Meghan Swanson, PhD

Lab Director and Assistant Professor

Dr. Swanson is a developmental and cognitive neuroscientist. In her research she investigates the neurobiology of early communication. She is also interested in how infants and their parents communicate and how this early communication supports brain development and later language and cognitive skills. She received her PhD in Behavioral Neuroscience from the Graduate Center at the City University of New York, and completed postdoctoral training in neuroimaging and neurodevelopmental disorders at the University of North Carolina at Chapel Hill. Her research is supported by a NIH Pathway to Independence Award (NIH K99/R00).


Allison Bradshaw

Project Coordinator

Allison Bradshaw is a Project Coordinator and Research Assistant in the Baby Brain Lab. She recently graduated from Yale University with a BS in psychology. She formerly worked in the Yale Social Cognitive Development Lab, where her research focused on children’s ideas about gender and how this changes over development. Currently, she is working on the lab’s study on caregiver speech and infant brain development. 

Shruthi Ravi, M.A.S.L.P, CCC-SLP

PhD Student in Communication Sciences and Disorder

Shruthi Ravi is a doctoral student in the Communication Sciences and Disorders program at UTD. She is a certified SLP with approximately 8 years of clinical experience in the area of pediatric speech and language disorders. Her current research focus is on using eye tracking to understand social eye gaze in toddlers with ASD.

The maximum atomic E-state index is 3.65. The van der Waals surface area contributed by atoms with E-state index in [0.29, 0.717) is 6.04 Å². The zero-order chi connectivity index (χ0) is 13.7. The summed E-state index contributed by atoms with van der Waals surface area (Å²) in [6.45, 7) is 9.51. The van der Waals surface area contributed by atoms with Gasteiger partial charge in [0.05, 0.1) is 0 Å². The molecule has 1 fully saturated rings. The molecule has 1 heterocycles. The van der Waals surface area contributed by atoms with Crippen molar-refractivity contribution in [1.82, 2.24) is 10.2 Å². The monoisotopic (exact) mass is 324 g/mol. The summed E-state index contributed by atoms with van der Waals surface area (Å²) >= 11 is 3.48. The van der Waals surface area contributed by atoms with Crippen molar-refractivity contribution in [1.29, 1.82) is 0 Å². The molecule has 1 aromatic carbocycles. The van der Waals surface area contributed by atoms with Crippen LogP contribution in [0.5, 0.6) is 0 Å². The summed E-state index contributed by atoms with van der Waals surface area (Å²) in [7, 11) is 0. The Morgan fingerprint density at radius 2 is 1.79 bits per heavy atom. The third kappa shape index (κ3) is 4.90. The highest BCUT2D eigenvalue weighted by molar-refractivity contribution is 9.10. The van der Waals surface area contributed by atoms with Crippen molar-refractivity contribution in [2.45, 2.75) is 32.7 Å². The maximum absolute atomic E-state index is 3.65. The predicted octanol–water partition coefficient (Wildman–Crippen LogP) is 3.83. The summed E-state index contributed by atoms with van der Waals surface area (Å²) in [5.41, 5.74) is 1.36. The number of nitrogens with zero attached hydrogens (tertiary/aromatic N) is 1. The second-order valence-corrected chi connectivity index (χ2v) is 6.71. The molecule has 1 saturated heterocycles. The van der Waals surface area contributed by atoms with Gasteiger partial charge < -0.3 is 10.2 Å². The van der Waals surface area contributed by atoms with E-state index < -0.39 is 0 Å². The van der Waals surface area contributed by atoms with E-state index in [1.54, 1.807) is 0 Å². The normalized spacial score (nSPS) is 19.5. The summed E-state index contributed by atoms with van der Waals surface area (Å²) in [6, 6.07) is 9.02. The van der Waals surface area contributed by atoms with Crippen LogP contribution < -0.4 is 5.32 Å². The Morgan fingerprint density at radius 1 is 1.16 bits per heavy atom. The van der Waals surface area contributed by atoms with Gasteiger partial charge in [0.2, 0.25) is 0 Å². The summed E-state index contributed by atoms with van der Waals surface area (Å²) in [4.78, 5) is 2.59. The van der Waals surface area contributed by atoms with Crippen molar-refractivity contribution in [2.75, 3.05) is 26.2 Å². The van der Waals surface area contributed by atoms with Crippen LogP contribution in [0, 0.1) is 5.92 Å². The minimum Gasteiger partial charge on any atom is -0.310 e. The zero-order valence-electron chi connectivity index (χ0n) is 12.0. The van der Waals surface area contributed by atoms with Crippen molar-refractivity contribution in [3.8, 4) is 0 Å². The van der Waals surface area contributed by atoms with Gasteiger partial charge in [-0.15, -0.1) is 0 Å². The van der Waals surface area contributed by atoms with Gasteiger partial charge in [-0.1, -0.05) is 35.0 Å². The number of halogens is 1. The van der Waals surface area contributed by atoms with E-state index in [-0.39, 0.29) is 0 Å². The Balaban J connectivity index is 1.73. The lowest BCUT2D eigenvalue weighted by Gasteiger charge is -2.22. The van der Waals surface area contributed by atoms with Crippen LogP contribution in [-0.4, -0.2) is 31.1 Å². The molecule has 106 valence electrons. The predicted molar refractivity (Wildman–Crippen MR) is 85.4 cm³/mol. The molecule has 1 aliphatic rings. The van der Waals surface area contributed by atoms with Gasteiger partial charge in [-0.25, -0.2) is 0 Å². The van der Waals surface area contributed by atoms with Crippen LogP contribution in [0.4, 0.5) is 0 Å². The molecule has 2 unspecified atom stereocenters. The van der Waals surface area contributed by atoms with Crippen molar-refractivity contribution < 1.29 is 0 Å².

Shalomi Shelton

MA Student in Psychological Sciences

Shalomi Shelton is a current master’s student in Psychological Sciences at UTD. She graduated from the University of Colorado Denver (UCD) with a BS in psychology and a minor in biology. Her current research interest is focused on studying the ways that parents communicate with their infants to understand infant cognitive development. She previously worked in the infant lab at UCD, studying cognitive development in infants with mothers who have a history of depression, as well as utilizing eye tracking to determine infants’ preference between infant-directed speech and normal speech.

Go to the JOIN THE TEAM page for more information about opportunities in the Baby Brain Lab.